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Field surveys of Midwestern and Northeastern Fish and Wildlife Service lands for the presence of abnormal frogs and toads

Journal of the Iowa Academy of Science

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Abstract

The national distribution of information on the discovery of malformations in Minnesota frogs in 1995 stimulated collection and examination of newly metamorphosed frogs during 1996. By late summer and early fall of 1996, malformed frogs and toads were reported on U.S. Fish and Wildlife Service (USFWS) lands in Vermont (Northeast, Region 5) and Minnesota (Midwest, Region 3). In response to these reports, biologists in USFWS Regions 3 and 5 conducted a survey, during the summer of 1997 to determine the distribution and type of malformations in frogs and toads on selected federal lands. Region 3 personnel surveyed 38 field stations at National Wildlife Refuges (NWR's) and Wetland Management Districts. Malformed frogs and toads were collected at 23 (61%) of the Region 3 sites. External malformations were detected in 110 of 6632 individuals representing seven of 13 frog species and one of three toad species examined for an overall of 1.7% affected (percentages for affected species ranged from 0.4-5.2%). In Region 5, 17 NWR's and one National Park were surveyed. Malformed frogs were collected at 10 (56%) of the Region 5 sites. External malformations were detected in 58 of 2267 individuals representing six of 11 frog species and one of two toad species examined for an overall total of 2.6% affected (percentages for affected species ranged from 1.8-15.6%). The majority of malformations observed in frogs and toads collected in Regions 3 and 5 were partially or completely missing hind limbs and digits (50%)or malformed hind limbs and digits (14%). A few individuals had an extra limb or toe, missing or malformed front limb, missing eye, or malformation of the mandible. Despite small sample sizes at some sites, malformations were confirmed to be present in eight species of frogs and two species of toads on Federal lands in USFWS Regions 3 and 5. Further study is needed to determine the extent and distribution of amphibian malformations in these Regions. Data from this study were provided to the national database on distribution of malformed amphibians.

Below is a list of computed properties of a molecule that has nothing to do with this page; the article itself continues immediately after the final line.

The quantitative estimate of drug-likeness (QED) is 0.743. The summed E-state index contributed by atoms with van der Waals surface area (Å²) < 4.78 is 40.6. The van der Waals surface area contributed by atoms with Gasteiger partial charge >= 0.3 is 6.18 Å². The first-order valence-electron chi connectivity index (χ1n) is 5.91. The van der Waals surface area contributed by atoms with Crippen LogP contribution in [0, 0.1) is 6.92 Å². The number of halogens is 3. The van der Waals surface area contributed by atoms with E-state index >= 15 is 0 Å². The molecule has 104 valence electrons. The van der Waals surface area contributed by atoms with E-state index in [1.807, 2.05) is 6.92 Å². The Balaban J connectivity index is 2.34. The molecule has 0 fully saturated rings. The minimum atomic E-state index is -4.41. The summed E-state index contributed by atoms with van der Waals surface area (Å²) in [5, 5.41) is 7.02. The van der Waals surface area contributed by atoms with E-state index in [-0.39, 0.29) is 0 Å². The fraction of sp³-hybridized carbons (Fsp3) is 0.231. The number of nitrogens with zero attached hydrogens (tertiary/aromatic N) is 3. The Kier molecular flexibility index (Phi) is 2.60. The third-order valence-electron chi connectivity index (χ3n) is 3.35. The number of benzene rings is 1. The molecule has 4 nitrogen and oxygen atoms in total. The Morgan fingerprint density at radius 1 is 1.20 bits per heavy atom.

Additional Publication Details

Publication type:
Article
Publication Subtype:
Journal Article
Title:
Field surveys of Midwestern and Northeastern Fish and Wildlife Service lands for the presence of abnormal frogs and toads
Series title:
Journal of the Iowa Academy of Science
Volume
107
Issue:
3
Year Published:
2000
Language:
English
Publisher:
Iowa Academy of Science
Contributing office(s):
National Wildlife Health Center
Description:
p. 160-167
Larger Work Type:
Article
Larger Work Subtype:
Journal Article
Larger Work Title:
Journal of the Iowa Academy of Science
First page:
160
Last page:
167
Number of Pages:
8